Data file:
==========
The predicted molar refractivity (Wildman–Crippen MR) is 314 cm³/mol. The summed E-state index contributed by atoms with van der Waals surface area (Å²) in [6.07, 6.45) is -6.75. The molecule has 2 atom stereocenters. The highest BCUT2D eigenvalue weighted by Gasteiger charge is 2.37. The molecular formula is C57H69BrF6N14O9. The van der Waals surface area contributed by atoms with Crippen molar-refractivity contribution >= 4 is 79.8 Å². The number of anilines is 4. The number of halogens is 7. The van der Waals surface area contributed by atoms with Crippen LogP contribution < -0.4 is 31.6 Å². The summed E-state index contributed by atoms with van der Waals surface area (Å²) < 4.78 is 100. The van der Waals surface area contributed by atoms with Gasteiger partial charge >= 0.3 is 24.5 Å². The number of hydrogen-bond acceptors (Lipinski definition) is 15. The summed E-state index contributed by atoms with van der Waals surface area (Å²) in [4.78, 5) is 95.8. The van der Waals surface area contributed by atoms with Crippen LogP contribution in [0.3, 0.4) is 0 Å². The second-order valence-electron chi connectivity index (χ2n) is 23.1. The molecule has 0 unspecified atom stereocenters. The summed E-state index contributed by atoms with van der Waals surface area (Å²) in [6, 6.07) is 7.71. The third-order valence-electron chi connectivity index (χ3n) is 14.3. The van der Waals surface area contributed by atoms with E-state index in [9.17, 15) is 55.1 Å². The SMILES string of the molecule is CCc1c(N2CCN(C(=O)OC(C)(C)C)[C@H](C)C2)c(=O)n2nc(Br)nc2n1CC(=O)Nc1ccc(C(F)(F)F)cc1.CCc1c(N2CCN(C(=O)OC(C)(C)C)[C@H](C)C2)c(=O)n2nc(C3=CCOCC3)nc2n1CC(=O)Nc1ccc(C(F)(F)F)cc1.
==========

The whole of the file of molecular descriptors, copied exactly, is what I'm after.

The predicted molar refractivity (Wildman–Crippen MR) is 314 cm³/mol. The summed E-state index contributed by atoms with van der Waals surface area (Å²) in [6.07, 6.45) is -6.75. The molecule has 2 atom stereocenters. The highest BCUT2D eigenvalue weighted by Gasteiger charge is 2.37. The molecular formula is C57H69BrF6N14O9. The van der Waals surface area contributed by atoms with Crippen molar-refractivity contribution >= 4 is 79.8 Å². The number of anilines is 4. The number of halogens is 7. The van der Waals surface area contributed by atoms with Crippen LogP contribution < -0.4 is 31.6 Å². The summed E-state index contributed by atoms with van der Waals surface area (Å²) < 4.78 is 100. The van der Waals surface area contributed by atoms with Gasteiger partial charge >= 0.3 is 24.5 Å². The number of hydrogen-bond acceptors (Lipinski definition) is 15. The summed E-state index contributed by atoms with van der Waals surface area (Å²) in [4.78, 5) is 95.8. The van der Waals surface area contributed by atoms with Crippen LogP contribution in [0.3, 0.4) is 0 Å². The second-order valence-electron chi connectivity index (χ2n) is 23.1. The molecule has 0 unspecified atom stereocenters. The summed E-state index contributed by atoms with van der Waals surface area (Å²) in [6, 6.07) is 7.71. The third-order valence-electron chi connectivity index (χ3n) is 14.3. The van der Waals surface area contributed by atoms with E-state index in [9.17, 15) is 55.1 Å². The SMILES string of the molecule is CCc1c(N2CCN(C(=O)OC(C)(C)C)[C@H](C)C2)c(=O)n2nc(Br)nc2n1CC(=O)Nc1ccc(C(F)(F)F)cc1.CCc1c(N2CCN(C(=O)OC(C)(C)C)[C@H](C)C2)c(=O)n2nc(C3=CCOCC3)nc2n1CC(=O)Nc1ccc(C(F)(F)F)cc1.